It is a gathering of brewgasmic proportions — 9,000 beer professionals from all points of the globe, all descending on the city of Denver for a week of meetings, seminars, events, . . . and beer. Lots. And. Lots. Of. Beer. Navigating an entire day of the brewpalooza that is the annual Craft Brewer’s Conference takes stamina, determination . . . and a certain disregard for liver functionality.
8:15a Breakfast — fortunately the city of Denver comes with its own signature breakfast dish. Note to self: invent Winston-Salem scrambled eggs.
8:35a Walk to Denver Convention Center. Encounter giant blue bear trying to get in. Sorry Smokey – gotta have a badge.
9:00a First seminar of the day – “Respectful & Distinctive Branding”, with two craft beer heavyweights on the panel – Kim Jordan from New Belgium Brewing and Sam Calagione from Dogfish Head. Kim’s advice – be creative and come up with new words when naming beers and breweries. You mean like Hoppyum? Last (and best) advice comes from Josh Lampe, Weyerbacher’s marketing manager: when it comes to competition for names, “don’t be a jerk”. Well said Josh.
10:20a Time to hit BrewExpo America – over 500 vendors offering the latest, greatest, and at times weirdest, craft beer technology and accessories. Among items I discover: designer ear plugs, little keg-shaped growlers, and a beverage glass display featuring not one but two of the glasses we’ve designed in the last year — a moment of pride! That calls for a beer. Fortunately there are over a dozen pouring stations offering free beer samples from all over the country. I know, tough gig.
11:05am I discover that the wonderful purveyors of Briess Malts have found an almost-as-good-as-beer use for their product. Bless them.
11:30a I spend a few minutes with Ginger Johnson, CEO of Women Enjoying Beer, the only company in the U.S. that specializes in marketing beer to women. Ginger shares her considerable passion on the subject. Over a beer, of course.
11:50a I read a story once about some kids who stole a lawn ornament and proceeded to take pictures of it all over the world. I do that with our beer.
12:15p Lunch (and more beer) at a MastersViewing Party at Breckenridge Brewery. Turnout is sparse. I blame Tiger.
1:20p Seminar time again – this one with our own brewmaster, Jamie Bartholomaus, on a panel discussing fast growing breweries. I ask if everyone will be eight feet tall by the time we’re done. Jamie patiently explains that I’ve misinterpreted ‘fast growing’. Of note: Jamie uses the word ‘quality’ no fewer than a dozen times during his musings on the explosive growth of Foothills.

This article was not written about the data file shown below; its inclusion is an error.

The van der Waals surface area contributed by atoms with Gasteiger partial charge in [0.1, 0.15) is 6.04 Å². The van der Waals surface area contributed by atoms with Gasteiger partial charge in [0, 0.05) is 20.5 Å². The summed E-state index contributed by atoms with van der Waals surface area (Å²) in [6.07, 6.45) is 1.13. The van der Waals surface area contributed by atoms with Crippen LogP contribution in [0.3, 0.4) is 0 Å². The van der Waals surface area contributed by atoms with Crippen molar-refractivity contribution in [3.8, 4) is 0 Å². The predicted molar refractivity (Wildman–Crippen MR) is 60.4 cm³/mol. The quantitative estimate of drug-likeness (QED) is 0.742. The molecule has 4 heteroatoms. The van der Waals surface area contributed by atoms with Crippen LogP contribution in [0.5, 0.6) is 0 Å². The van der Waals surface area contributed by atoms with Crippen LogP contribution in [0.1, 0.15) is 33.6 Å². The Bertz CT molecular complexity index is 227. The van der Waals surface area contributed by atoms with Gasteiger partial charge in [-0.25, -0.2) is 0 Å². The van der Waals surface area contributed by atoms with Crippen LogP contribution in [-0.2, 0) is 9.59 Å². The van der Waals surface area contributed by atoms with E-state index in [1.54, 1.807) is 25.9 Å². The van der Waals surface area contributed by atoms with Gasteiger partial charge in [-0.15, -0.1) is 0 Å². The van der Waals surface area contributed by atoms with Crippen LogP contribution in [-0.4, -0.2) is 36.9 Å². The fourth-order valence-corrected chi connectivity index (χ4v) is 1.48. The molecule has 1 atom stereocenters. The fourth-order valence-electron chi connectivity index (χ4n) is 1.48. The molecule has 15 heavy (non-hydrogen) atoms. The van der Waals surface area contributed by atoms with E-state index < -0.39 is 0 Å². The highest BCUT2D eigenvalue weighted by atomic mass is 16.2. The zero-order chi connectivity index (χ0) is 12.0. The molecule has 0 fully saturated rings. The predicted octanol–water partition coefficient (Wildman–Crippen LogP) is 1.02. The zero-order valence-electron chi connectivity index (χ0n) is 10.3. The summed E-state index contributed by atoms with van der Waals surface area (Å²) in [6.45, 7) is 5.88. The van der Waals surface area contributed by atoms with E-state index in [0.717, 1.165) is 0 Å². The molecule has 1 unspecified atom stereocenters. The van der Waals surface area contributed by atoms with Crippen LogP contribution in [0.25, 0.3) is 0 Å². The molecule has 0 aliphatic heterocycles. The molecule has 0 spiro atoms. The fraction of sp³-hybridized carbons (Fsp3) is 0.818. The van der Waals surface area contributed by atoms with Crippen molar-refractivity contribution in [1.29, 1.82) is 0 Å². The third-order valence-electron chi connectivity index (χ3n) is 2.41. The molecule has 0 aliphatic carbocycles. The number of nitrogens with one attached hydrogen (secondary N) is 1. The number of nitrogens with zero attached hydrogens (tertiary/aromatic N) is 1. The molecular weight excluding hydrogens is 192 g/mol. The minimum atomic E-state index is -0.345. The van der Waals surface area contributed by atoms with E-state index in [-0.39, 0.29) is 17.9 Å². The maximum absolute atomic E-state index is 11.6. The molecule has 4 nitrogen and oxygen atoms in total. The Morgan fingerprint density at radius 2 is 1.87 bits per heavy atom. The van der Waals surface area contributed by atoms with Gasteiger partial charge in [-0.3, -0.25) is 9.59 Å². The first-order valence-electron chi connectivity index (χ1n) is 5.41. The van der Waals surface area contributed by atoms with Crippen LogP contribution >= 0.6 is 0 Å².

3:00p Through family connections, I’m invited to visit a UNC-Chapel Hill graduate who is now working at Wynkoop Brewery — which is good news, since it’s been almost two hours since I’ve had a beer. Wynkoop is the oldest craft beer maker in the city of Denver, and I’m introduced to their singularly unique Rocky Mountain Oyster Stout – brewed with the aforementioned ingredient, a moniker for bull testicles. It is, as the label implies, ballsy.
5:30p after 2-plus hours of beer sampling, I pour myself out the door of Wynkoop to reconvene with the Foothills contingent for dinner (and more beer) at a place called, ironically, Prohibition. The check is delivered in a book. An actual book.
10:30p Concert’s over – I grab a ride back downtown on a party bus. Complete with saddle.
10:50p As though someone, late at night, tilted up the edges of Denver, all the nocturnal funkiness seems to drain into Star Bar, an alley with a roof on it that’s the seamiest fun to be had in the Mile High City. There is karaoke going on. Which makes another beer suddenly seem like a good idea.
12:00a Had my fill. If I cut myself, I would probably foam instead of bleed. But one has to salute the fervor with which this city embraces craft beer in general, and this event in particular. Cheers to you Denver. Many times over, as it turns out.